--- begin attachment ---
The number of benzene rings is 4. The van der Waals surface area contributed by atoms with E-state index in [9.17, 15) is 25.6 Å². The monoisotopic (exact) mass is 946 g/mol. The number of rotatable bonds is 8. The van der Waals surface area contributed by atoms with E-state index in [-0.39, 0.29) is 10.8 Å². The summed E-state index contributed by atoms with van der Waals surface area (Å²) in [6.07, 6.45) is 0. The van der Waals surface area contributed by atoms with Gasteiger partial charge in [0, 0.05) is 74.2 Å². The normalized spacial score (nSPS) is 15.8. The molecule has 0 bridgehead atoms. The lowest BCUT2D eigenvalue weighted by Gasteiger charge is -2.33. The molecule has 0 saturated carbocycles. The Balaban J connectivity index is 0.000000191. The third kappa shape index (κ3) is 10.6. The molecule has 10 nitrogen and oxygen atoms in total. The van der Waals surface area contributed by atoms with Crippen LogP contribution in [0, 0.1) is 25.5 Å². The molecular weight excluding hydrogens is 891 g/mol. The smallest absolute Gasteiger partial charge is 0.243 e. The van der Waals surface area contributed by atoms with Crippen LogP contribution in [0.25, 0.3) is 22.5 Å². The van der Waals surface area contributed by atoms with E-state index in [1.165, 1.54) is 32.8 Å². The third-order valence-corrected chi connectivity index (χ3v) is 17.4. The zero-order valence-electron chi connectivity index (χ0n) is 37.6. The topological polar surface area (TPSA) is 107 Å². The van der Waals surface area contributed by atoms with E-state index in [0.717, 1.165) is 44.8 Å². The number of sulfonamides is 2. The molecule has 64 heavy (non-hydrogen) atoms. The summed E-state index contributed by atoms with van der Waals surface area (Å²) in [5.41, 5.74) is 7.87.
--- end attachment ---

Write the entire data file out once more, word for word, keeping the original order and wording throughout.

The number of benzene rings is 4. The van der Waals surface area contributed by atoms with E-state index in [9.17, 15) is 25.6 Å². The monoisotopic (exact) mass is 946 g/mol. The number of rotatable bonds is 8. The van der Waals surface area contributed by atoms with E-state index in [-0.39, 0.29) is 10.8 Å². The summed E-state index contributed by atoms with van der Waals surface area (Å²) in [6.07, 6.45) is 0. The van der Waals surface area contributed by atoms with Gasteiger partial charge in [0, 0.05) is 74.2 Å². The normalized spacial score (nSPS) is 15.8. The molecule has 0 bridgehead atoms. The lowest BCUT2D eigenvalue weighted by Gasteiger charge is -2.33. The molecule has 0 saturated carbocycles. The Balaban J connectivity index is 0.000000191. The third kappa shape index (κ3) is 10.6. The molecule has 10 nitrogen and oxygen atoms in total. The van der Waals surface area contributed by atoms with Crippen LogP contribution in [0, 0.1) is 25.5 Å². The molecular weight excluding hydrogens is 891 g/mol. The smallest absolute Gasteiger partial charge is 0.243 e. The van der Waals surface area contributed by atoms with Crippen LogP contribution in [0.25, 0.3) is 22.5 Å². The van der Waals surface area contributed by atoms with E-state index in [1.165, 1.54) is 32.8 Å². The third-order valence-corrected chi connectivity index (χ3v) is 17.4. The zero-order valence-electron chi connectivity index (χ0n) is 37.6. The topological polar surface area (TPSA) is 107 Å². The van der Waals surface area contributed by atoms with E-state index in [0.717, 1.165) is 44.8 Å². The number of sulfonamides is 2. The molecule has 64 heavy (non-hydrogen) atoms. The summed E-state index contributed by atoms with van der Waals surface area (Å²) in [5.41, 5.74) is 7.87.